496. Grammar does not tell us how language must be constructed in order to fulfil its purpose, in order to have such-and-such an effect on human beings. It only describes and in no way explains the use of signs.
497. The rules of grammar may be called “arbitrary,” if, that is to mean that the aim of the grammar is nothing but that of the language. If someone says “If our language had not this grammar, it could not express these facts” –it should be asked what “
could” means here.
499. To say “This combination of words makes no sense” excludes it from the sphere of language and thereby bounds the domain of language. But when one draws a boundary it may be for various kinds of reason. . .the purpose may be to prevent someone from getting in or out…[it may] be part of a game and the players be supposed, say, to jump over the boundary; or it may shew where the property…ends …. So if I draw a boundary line that is not yet to say what I am drawing it for.
500.  When a sentence is called senseless, it is not as it were its sense that is senseless. But a combination of words is being excluded from the language, withdrawn from circulation.” ***

496. The use of grammar in my writ(ing) is confusing only because you expect a certain construction that will, in itself qua grammar, explain what effect I want the symbols I am using (the words, the squiggles on the screen) to have. My words describe, they do not explain.
497. “Could” is the operative word, of course, of course, and no one can talk to a horse, a horse.
499. What boundaries I draw with my words may well be my secret. Or, if I want you to play my game, I will have to ex(plain) the rules. Or you will have to in(vent) your own rules for my game, and we can work (toget)her (or (separate)ly) with/from the allowable parameters of the (bound)arie(s) I have drawn to decide what I drew them for (can one even draw bounds?).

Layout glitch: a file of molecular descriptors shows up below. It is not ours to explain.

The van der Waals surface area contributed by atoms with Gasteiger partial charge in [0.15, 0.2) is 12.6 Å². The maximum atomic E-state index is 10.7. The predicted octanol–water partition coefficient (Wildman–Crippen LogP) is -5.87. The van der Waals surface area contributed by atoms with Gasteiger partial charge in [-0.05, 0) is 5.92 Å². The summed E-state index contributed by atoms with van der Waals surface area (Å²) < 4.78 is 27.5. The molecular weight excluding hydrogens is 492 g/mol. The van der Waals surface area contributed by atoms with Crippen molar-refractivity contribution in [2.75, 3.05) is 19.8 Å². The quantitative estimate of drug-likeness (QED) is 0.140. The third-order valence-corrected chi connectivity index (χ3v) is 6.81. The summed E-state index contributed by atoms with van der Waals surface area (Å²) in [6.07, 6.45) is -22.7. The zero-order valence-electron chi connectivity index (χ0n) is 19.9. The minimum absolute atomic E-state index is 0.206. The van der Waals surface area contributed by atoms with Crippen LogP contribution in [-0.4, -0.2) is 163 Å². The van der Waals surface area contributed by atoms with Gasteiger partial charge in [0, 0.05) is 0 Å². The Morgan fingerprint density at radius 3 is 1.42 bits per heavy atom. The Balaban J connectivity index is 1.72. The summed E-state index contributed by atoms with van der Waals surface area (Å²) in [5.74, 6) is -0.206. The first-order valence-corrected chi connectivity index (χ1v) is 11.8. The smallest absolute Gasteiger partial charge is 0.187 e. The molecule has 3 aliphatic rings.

500. When you call my writing “senseless”, it’s not what I mean that you call senseless. The boundaries I have drawn around my words do not, perhaps, have my desired effect because they only describe what I mean and do not explain to you what I mean.

The overlay of simulacra on my life begins with my walk down the street or my first seizure in second grade OR the seizure I’m having right now. Do my seizures seize my life, or does my brain seize my life and take it down streets it’s been down before but does not recognize, or do I seize my life away from my brain and let it go where it wants (needs) to go without my brain (thinking) to interfere. My seizures, in any event, “surround an area with a fence or a line or otherwise, the purpose may be to prevent someone from getting in or out; but it may also be part of a game” a game a game a game to which neither you nor I know the rules, and I can’t imagine why academics and rhetoricians and composition teachers [or even YOU] you could (what do we mean by “could”) imagine that “language, image, and technology map and give name to what we call “reality”: our bodies, our beliefs, and even our selves.” When there is no reality. All is differends, conflicts irresolvable “for lack of a rule of judgment applicable to both arguments.” ****

scotssbluff north

The (not so) broad way

When the academic rhetoricians have settled the question of “reality,” I want to know what they’ve found. And I don’t care if it’s modern, postmoderen, or post-postmodern.

**Coleman, Lisa, and Lorien Goodman. Introduction.
Enculturation 5.1 (Fall 2003): 
*** Wittgenstein, Ludwig. Philosophical Investigations, Third Ed. Trans. G.E.M. Anscombe. Englewood Cliffs, NJ: Prentice Hall, 1958 (138-139).
**** Lyotard, Jean François. The Differend: Phrases in Dispute. Trans. George Van Den Abbeele. Minneapolis: U of Minnesota P, 1988. p. xi.